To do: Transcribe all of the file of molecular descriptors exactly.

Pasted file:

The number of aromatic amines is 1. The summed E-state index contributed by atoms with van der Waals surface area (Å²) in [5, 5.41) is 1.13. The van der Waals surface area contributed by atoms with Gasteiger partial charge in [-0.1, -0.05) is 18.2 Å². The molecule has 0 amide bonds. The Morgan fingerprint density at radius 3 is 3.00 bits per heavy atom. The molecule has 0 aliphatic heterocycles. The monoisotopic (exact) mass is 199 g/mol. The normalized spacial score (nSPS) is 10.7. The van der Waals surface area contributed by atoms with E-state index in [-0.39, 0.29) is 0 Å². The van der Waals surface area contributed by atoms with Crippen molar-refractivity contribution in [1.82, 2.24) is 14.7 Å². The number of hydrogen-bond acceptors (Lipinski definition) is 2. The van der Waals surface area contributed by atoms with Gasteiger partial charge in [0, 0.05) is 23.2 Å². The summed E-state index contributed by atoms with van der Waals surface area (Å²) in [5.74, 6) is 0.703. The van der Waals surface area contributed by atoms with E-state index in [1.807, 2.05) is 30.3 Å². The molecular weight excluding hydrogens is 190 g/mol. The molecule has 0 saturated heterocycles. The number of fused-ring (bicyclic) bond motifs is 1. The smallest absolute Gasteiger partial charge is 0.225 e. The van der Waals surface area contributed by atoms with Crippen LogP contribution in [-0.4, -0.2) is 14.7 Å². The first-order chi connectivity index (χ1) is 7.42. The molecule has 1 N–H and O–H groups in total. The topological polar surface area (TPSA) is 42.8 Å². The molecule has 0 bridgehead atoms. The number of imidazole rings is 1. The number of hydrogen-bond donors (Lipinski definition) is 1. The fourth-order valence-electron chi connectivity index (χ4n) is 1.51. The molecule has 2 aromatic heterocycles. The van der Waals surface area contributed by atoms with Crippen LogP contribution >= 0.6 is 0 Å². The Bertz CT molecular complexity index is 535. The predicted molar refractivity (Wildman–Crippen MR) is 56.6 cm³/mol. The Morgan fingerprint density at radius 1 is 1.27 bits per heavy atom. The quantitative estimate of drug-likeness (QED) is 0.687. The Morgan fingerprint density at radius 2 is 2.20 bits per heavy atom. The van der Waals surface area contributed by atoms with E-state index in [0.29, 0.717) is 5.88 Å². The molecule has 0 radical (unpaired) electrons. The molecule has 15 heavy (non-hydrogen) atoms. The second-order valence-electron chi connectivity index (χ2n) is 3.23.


The number of aromatic amines is 1. The summed E-state index contributed by atoms with van der Waals surface area (Å²) in [5, 5.41) is 1.13. The van der Waals surface area contributed by atoms with Gasteiger partial charge in [-0.1, -0.05) is 18.2 Å². The molecule has 0 amide bonds. The Morgan fingerprint density at radius 3 is 3.00 bits per heavy atom. The molecule has 0 aliphatic heterocycles. The monoisotopic (exact) mass is 199 g/mol. The normalized spacial score (nSPS) is 10.7. The van der Waals surface area contributed by atoms with E-state index in [-0.39, 0.29) is 0 Å². The van der Waals surface area contributed by atoms with Crippen molar-refractivity contribution in [1.82, 2.24) is 14.7 Å². The number of hydrogen-bond acceptors (Lipinski definition) is 2. The van der Waals surface area contributed by atoms with Gasteiger partial charge in [0, 0.05) is 23.2 Å². The summed E-state index contributed by atoms with van der Waals surface area (Å²) in [5.74, 6) is 0.703. The van der Waals surface area contributed by atoms with E-state index in [1.807, 2.05) is 30.3 Å². The molecular weight excluding hydrogens is 190 g/mol. The molecule has 0 saturated heterocycles. The number of fused-ring (bicyclic) bond motifs is 1. The smallest absolute Gasteiger partial charge is 0.225 e. The van der Waals surface area contributed by atoms with Crippen LogP contribution in [-0.4, -0.2) is 14.7 Å². The first-order chi connectivity index (χ1) is 7.42. The molecule has 1 N–H and O–H groups in total. The topological polar surface area (TPSA) is 42.8 Å². The molecule has 0 bridgehead atoms. The number of imidazole rings is 1. The number of hydrogen-bond donors (Lipinski definition) is 1. The fourth-order valence-electron chi connectivity index (χ4n) is 1.51. The molecule has 2 aromatic heterocycles. The van der Waals surface area contributed by atoms with Crippen LogP contribution >= 0.6 is 0 Å². The Bertz CT molecular complexity index is 535. The predicted molar refractivity (Wildman–Crippen MR) is 56.6 cm³/mol. The Morgan fingerprint density at radius 1 is 1.27 bits per heavy atom. The quantitative estimate of drug-likeness (QED) is 0.687. The Morgan fingerprint density at radius 2 is 2.20 bits per heavy atom. The van der Waals surface area contributed by atoms with E-state index in [0.29, 0.717) is 5.88 Å². The molecule has 0 radical (unpaired) electrons. The molecule has 15 heavy (non-hydrogen) atoms. The second-order valence-electron chi connectivity index (χ2n) is 3.23.